The president also regularly attacks the rights of people with disabilities in restricting their ability to obtain Medicaid and Social Security Disability Insurance (SSDI). By defunding these programs and restricting access, there are now more people with severe disabilities who will have a harder time living at home. You see, many children with disabilities eventually become adults with disabilities and will always be under the care of others. This often comes at great cost to the family, usually with a parent or guardian needing to take time away from work to be the primary caretaker. This could, disappointingly, lead to more people (especially those with mental disabilities) being forced into institutions at greater cost and with less love.

Did you know that people with disabilities are twice as likely to be the victims of violent victimization? People with intellectual disabilities are also seven times more likely to be victims of sexual assault than those without disabilities. It’s even higher for women with disabilities. That figure is chilling, and the Trump administration has been chipping away at Title IX protections making it harder for victims of sexual assault to make their case.

Candidates’ Plans Impacting People with Disabilities

Democratic Candidate Joe Biden

Joe Biden lists his goals with disability advocacy and policy proposals right on his campaign website:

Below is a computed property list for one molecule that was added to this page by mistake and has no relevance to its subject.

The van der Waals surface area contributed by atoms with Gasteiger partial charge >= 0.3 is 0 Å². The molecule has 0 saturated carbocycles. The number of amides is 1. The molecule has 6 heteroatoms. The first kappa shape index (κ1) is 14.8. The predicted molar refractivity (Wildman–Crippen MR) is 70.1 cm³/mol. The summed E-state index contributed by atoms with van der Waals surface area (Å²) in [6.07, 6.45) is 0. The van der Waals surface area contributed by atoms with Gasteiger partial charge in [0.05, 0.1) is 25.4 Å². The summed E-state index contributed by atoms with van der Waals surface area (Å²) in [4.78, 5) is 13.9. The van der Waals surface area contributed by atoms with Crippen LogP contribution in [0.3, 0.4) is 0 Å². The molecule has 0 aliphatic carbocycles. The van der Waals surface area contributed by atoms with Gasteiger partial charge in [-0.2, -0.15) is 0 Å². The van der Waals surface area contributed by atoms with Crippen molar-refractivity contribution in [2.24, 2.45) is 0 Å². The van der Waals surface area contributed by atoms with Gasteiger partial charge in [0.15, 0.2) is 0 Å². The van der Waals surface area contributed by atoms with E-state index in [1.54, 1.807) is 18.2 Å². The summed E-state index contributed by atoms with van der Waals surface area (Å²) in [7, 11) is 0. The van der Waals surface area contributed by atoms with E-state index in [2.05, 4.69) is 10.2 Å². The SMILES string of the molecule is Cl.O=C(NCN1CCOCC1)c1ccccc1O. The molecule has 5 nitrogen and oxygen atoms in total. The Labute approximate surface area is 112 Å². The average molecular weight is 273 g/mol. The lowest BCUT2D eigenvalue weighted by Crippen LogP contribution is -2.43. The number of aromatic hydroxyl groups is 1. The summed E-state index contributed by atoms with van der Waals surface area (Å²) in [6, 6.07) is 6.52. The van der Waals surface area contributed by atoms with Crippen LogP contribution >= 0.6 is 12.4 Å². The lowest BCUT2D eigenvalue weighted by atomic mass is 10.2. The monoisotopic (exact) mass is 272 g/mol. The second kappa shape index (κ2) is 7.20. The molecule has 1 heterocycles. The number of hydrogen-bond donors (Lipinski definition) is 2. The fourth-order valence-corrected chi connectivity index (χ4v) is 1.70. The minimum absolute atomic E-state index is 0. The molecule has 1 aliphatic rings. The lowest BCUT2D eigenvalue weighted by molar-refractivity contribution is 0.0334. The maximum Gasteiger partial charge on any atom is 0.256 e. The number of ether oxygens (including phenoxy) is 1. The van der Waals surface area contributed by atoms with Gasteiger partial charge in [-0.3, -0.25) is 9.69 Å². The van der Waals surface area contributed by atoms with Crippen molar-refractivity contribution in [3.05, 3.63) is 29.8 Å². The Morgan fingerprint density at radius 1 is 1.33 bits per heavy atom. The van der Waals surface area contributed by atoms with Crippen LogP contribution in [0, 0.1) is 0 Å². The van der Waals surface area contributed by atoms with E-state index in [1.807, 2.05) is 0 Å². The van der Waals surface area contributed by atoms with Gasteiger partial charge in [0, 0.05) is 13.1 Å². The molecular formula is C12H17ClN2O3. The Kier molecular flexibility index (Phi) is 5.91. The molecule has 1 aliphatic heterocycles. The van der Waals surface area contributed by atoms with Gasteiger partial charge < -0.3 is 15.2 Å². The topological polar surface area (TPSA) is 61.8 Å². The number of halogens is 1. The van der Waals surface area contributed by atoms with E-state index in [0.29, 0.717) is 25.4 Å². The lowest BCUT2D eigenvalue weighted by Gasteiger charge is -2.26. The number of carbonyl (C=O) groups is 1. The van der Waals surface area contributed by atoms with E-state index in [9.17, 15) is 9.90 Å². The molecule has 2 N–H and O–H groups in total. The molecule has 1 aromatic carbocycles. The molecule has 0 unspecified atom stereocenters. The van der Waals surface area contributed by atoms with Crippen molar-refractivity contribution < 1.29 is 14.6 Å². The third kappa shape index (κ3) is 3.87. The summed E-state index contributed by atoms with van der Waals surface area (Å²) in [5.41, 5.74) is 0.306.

It’s quite comprehensive, addressing issues we all (not just those with disabilities) will benefit from. Access to healthcare, ability to be paid fairly for work performed, economic security, and access to affordable housing, transportation, and assistive technologies are all issues affecting people with disabilities and they’re all addressed right on Biden’s website.

The Mighty, a great resource for people with disabilities, also sums up Biden’s record and plan to protect people with disabilities quite nicely. (See the references at the bottom of this post.) Included are important topics such as guardianship, healthcare, fair housing, and even gun rights.

Republican Candidate Donald Trump

As of this writing, President Trump has not posted any campaign materials addressing how he will advocate for people with disabilities. I have been unable to find any reference to a plan in speech transcripts. Independent think-tanks have not reported on a plan. Third parties have only speculated what a second Trump term will do if he continues doing what he’s done in his first term.

There is literally nothing to find about his plan for people with disabilities.


There are countless reasons people support each candidate. These days, nearly everyone is firmly planted in their camp and will not be changing their minds. But this is a big job. Far bigger than one person, of course, and the role impacts billions around the world. Among those, the 20% of Americans who identify as having a disability. I think a look with the new lens of adversity and diversity is valuable. Disability absolutely should be included in the rapidly growing awareness and adoption of DEIB programs across the country. Thanks for sticking with me!


Biden Plan:
Biden encourages young man with stutter:
Also, too:
Biden’s report card on platform supporting people with disabilities:
Biden’s plan to close the equal pay loophole:
Biden plans to address disability in America:
Trump: <No campaign page for disability advocacy>
Proclamation for ADA #29:
Trump attacking pre-existing conditions, SSDI, Medicaid, ability to work:
Trump claims of fraud and misuse:
President Trump spurs new disability advocacy movement:
Trump mocks disabled reporter:
Trump mocks disabled reporter:
Intellectual disabilities seven times more likely to be sexually assaulted:
Trump dismantling Title IX:
Republican assault on people with disabilities: